Care at Mayo Clinic for children with ADHD

Each year, more than 2,000 children and teenagers with ADHD are treated by experts at Mayo Clinic's campus in Minnesota.

Team approach tailored to your child's needs

Mayo Clinic's campus in Minnesota offers a pediatric clinic for children ages 3 to 18 who have ADHD. This multispecialty team provides a comprehensive diagnostic evaluation — including a new or second opinion — and a comprehensive treatment plan.

Mayo's Child and Adolescent ADHD Clinic offers a variety of services, including:

  • Comprehensive evaluation
  • Medication management
  • Behavioral management strategies for parents
  • Advanced skills in parent-child interaction
  • Social skills training for children
  • Behavioral control strategies for children and teenagers
  • Individual and group therapies for ADHD

Depending on your child's needs, your care team may include specialists in other areas who work together to evaluate and treat your child.

If you live outside the area, when your child leaves Mayo Clinic, your team members can consult with your hometown doctor to adjust the treatment plan as needed.

Expertise and rankings

Using a team approach to care, the Child and Adolescent ADHD Clinic at Mayo Clinic's campus in Minnesota:

  • Provides coordinated care in a multispecialty clinic for children and teens with attention-deficit/hyperactivity disorder (ADHD)
  • Offers comprehensive evaluation, medication management, and individual and group therapies for ADHD
  • Offers a parenting group, behavior management for children with ADHD, social skills training and other comprehensive services
  • Coordinates care with other programs and services at Mayo Clinic when needed

Mayo Clinic in Rochester, Minn., is ranked among the Best Hospitals for psychiatry by U.S. News & World Report.

Locations, travel and lodging

Mayo Clinic has major campuses in Phoenix and Scottsdale, Arizona; Jacksonville, Florida; and Rochester, Minnesota. The Mayo Clinic Health System has dozens of locations in several states.

For more information on visiting Mayo Clinic, choose your location below:

Costs and insurance

Mayo Clinic works with hundreds of insurance companies and is an in-network provider for millions of people.

In most cases, Mayo Clinic doesn't require a physician referral. Some insurers require referrals, or may have additional requirements for certain medical care. All appointments are prioritized on the basis of medical need.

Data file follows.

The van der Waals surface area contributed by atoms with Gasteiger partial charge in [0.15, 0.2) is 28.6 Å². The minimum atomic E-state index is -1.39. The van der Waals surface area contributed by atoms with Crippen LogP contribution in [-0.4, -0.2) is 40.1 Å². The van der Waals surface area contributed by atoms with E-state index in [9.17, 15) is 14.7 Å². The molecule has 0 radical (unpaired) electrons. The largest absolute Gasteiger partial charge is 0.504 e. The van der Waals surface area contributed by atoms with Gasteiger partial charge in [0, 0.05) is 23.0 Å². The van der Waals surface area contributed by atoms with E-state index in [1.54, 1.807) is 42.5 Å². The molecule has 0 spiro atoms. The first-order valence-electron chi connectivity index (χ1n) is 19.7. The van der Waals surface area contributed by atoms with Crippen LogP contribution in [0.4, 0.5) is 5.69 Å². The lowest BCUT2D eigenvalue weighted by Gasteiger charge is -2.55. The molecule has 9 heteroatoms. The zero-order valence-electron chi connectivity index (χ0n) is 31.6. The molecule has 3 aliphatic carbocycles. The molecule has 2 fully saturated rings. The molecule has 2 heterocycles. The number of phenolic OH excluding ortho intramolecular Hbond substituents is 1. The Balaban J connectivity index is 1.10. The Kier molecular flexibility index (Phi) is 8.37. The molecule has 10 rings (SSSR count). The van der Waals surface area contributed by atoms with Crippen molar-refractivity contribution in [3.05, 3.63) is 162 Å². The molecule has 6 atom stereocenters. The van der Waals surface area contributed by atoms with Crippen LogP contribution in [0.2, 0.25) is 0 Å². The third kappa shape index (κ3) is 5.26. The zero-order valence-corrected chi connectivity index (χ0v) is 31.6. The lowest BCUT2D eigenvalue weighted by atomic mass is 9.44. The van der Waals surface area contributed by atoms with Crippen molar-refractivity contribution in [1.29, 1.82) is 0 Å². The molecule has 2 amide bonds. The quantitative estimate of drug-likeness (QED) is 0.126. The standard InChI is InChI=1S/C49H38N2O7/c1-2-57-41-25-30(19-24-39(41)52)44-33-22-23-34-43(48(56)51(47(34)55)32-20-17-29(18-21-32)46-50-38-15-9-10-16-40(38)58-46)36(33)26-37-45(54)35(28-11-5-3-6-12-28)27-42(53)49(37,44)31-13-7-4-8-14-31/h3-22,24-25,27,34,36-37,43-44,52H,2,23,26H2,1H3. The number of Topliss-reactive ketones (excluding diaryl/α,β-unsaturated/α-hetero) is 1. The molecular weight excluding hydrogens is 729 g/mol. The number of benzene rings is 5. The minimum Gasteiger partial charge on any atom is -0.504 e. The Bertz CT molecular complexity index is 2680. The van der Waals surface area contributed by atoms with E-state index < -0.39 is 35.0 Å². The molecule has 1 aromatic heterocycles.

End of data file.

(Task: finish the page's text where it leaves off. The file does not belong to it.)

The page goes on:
Learn more about appointments at Mayo Clinic.

Please contact your insurance company to verify medical coverage and to obtain any needed authorization prior to your visit. Often, your insurer's customer service number is printed on the back of your insurance card.

Aug. 16, 2017
References
  1. Attention-deficit/hyperactivity disorder. In: Diagnostic and Statistical Manual of Mental Disorders DSM-5. 5th ed. Arlington, Va.: American Psychiatric Association; 2013. http://www.psychiatryonline.org. Accessed Jan. 5, 2016.
  2. Attention deficit hyperactivity disorder (ADHD). National Institute of Mental Health. http://www.nimh.nih.gov/health/topics/attention-deficit-hyperactivity-disorder-adhd/index.shtml. Accessed Dec. 9, 2015.
  3. Rostain A, et al. Toward quality care in ADHD: Defining the goals of treatment. Journal of Attention Disorders. 2015;19:99.
  4. Vande Voort JL, et al. Impact of the DSM-5 attention-deficit/hyperactivity disorder age-of-onset criterion in the US adolescent population. Journal of the American Academy of Child and Adolescent Psychiatry. 2014;53:736.
  5. Cook AJ. Allscripts EPSi. Mayo Clinic, Rochester, Minn. Nov. 18, 2015.
  6. Rowland AS, et al. The prevalence of ADHD in a population-based sample. Journal of Attention Disorders. 2015;19:741.
  7. Attention-deficit/hyperactivity disorder (ADHD). Centers for Disease Control and Prevention. http://www.cdc.gov/ncbddd/adhd/. Accessed Jan. 5, 2016.
  8. For parents and caregivers. National Resource Center on ADHD. http://www.chadd.org/Understanding-ADHD/For-parents-caregivers.aspx. Accessed Jan. 5, 2016.
  9. Attention-deficit hyperactivity disorder (ADHD). American Academy of Family Physicians. http://familydoctor.org/familydoctor/en/diseases-conditions/attention-deficit-hyperactivity-disorder-adhd.html. Accessed Jan. 5, 2016.
  10. Harris MN, et al. ADHD and learning disabilities in former late preterm infants: A population-based birth cohort. Pediatrics. 2013;132:e630.
  11. ADHD. National Alliance on Mental Illness. https://www.nami.org/Learn-More/Mental-Health-Conditions/ADHD/Overview. Accessed Jan. 5, 2016.
  12. Bader A, et al. Complementary and alternative therapies for children and adolescents with ADHD. Current Opinion in Pediatrics. 2012;24:760.
  13. Southammakosane C, et al. Pediatric psychopharmacology for treatment of ADHD, depression, and anxiety. Pediatrics. 2015;136:351.
  14. Connolly JJ, et al. Attention-deficit hyperactivity disorder and pharmacotherapy — Past, present, and future: A review of the changing landscape of drug therapy. Therapeutic Innovation and Regulatory Science. 2015;49:632.
  15. Levy S, et al. Childhood ADHD and risk for substance dependence in adulthood: A longitudinal, population-based study. PLOS One. 2014;9:e105640.
  16. Bhagia J (expert opinion). Mayo Clinic, Rochester, Minn. Feb. 21, 2016.

Attention-deficit/hyperactivity disorder (ADHD) in children